|And I have to say it is pretty 'outback' as I look out over the landscape.|
|One of the interesting things you see out here are dust devils. This one is a rather tall one and ...|
|a little farther down the road I see another one forming. I guess they're like a 'mini' tornado of sorts.|
|I finally leave I80 behind for highway 395. Here the wind picks up and it is hot and dry. I finally put into a run down store that has gas since I'm a little lower than I like to be given the area. The woman behind the counter is less than pleasant when I ask her where the bathrooms might be. She directs me to a porta potty out in the parking lot. Now I was raised in the country with no indoor plumbing for the first five years of my life and spent plenty time around barns, cows, and pigs so I'm not real faint of heart or smell. But I ain't never been in an outhouse quite like this one. Between the heat and the fact that it hadn't been emptied in quite while let's just say the mountain was about to reach the seat and the smell would either kill a live man or revive a dead man. So I just pass on the opportunity and figure I'll find a third tree on the left somewhere on down the road.|
|Finally, I leave the heat and dust behind and get onto some pleasant back roads.|
|At this point I'm thinking how nice it would be stop for a little while and go take a dip.|
|But I think better of it and keep rolling along. In the distance I see a beautiful snow capped mountain which always does me good. If we let it, often our eye will rejoice our heart.|
|When I move on to where Highway 44 joins Highway 89, the temperatures move more into the pleasant range as I am near Mount Lassen. This area reminds me of why I ride - temps are near perfect, my music is just right, there's no traffic and the scenery's incredible - sort of a 'perfect non-storm' all at once.|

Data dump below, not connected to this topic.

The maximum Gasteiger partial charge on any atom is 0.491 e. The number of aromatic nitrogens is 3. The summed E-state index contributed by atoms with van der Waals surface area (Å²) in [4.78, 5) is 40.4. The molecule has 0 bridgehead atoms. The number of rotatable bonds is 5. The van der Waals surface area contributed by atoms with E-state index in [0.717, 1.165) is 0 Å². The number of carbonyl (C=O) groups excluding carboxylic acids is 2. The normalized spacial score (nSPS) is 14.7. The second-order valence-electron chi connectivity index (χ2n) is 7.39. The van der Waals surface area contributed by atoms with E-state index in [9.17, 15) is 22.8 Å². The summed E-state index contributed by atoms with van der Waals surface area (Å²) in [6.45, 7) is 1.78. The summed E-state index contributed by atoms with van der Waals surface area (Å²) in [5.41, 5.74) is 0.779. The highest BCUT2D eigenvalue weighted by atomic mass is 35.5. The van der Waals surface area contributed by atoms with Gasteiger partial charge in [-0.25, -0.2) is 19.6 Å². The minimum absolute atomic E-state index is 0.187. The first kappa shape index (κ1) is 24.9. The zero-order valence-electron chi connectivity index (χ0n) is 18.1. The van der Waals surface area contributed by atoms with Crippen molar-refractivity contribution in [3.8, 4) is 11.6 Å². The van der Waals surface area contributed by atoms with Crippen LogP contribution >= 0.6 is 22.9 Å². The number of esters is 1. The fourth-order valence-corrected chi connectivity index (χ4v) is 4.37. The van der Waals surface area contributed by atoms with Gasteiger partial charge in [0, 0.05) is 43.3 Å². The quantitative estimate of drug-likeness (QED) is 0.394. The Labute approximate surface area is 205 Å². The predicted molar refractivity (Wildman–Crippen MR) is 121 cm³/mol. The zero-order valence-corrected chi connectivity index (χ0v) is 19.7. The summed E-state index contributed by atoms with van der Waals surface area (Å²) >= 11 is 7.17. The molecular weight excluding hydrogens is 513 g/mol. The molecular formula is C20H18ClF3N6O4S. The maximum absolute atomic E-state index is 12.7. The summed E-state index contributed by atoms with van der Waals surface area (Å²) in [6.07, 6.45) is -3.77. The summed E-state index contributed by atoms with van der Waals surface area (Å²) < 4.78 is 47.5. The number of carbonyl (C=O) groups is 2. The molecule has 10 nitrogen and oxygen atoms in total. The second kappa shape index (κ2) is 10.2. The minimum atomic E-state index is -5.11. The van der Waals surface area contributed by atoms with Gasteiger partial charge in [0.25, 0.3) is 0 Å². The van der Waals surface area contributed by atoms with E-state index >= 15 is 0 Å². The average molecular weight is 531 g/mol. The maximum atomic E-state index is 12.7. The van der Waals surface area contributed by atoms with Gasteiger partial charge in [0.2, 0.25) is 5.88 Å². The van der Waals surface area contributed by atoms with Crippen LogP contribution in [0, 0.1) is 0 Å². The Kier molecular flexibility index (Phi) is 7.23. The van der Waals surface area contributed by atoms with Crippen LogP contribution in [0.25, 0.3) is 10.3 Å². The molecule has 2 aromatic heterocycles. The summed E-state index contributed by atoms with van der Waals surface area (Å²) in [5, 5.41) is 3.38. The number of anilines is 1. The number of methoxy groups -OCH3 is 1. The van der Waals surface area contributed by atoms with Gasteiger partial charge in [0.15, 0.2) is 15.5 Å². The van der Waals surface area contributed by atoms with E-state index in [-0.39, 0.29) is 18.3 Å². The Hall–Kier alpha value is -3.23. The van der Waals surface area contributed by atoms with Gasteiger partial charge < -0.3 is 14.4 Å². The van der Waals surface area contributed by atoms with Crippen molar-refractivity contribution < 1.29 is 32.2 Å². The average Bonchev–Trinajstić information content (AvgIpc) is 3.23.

|There's more shade and more curves - both of which I like. I really rather ride the back roads but sometimes that's not an option to cover the miles in the time you have. But I still enjoy riding whether on the slab or in the country. I just enjoy riding in the country a lot more.|
|The most interesting thing is how the temperature begins to noticeably rise as I descend into the valley to Redding. It's a bit like walking from a nice air conditioned room out into a blast furnace.|
I finally pull into my Super 8 for the day and get checked in. Turning up the air to about the right temperature to put frost on the windows, I shower and cool off for a bit. I decide I'll try a 'sit down' super tonight and see if it turns out any better than last evening. I ask the lady behind the desk -
"Anywhere good to eat within walking distance?"
"Nothing much on this side of the Interstate" she says "except for a Mexican place over in the little shopping center. It's pretty good."
So I hike up my britches and head that way.
|It's called 'Los Gordos' and it looks like it will work for me.|
I get my order in for three enchiladas and it's pretty good. Next to me are a couple - Paul and Cindy Smith - who are locals and have the same exact names as a couple I know back home. They explain to me just how hot it gets in these parts and I have no doubt about their statements. We strike up an interesting conversation about riding, grand kids and such. As I tell them -
"There's a reason they call them 'grand' kids" and we all laugh.
I finish up my grub and wish them well and waddle back toward the Super 8.
|From here, I'm in good shape to make it on time for my appointment tomorrow at Russell Daylong Saddles. I've had no on the road drama to speak of, so I am one happy camper. It's been around 2,400 miles from the Holler in three days, so it does not take me long to find the place of blessed rest.|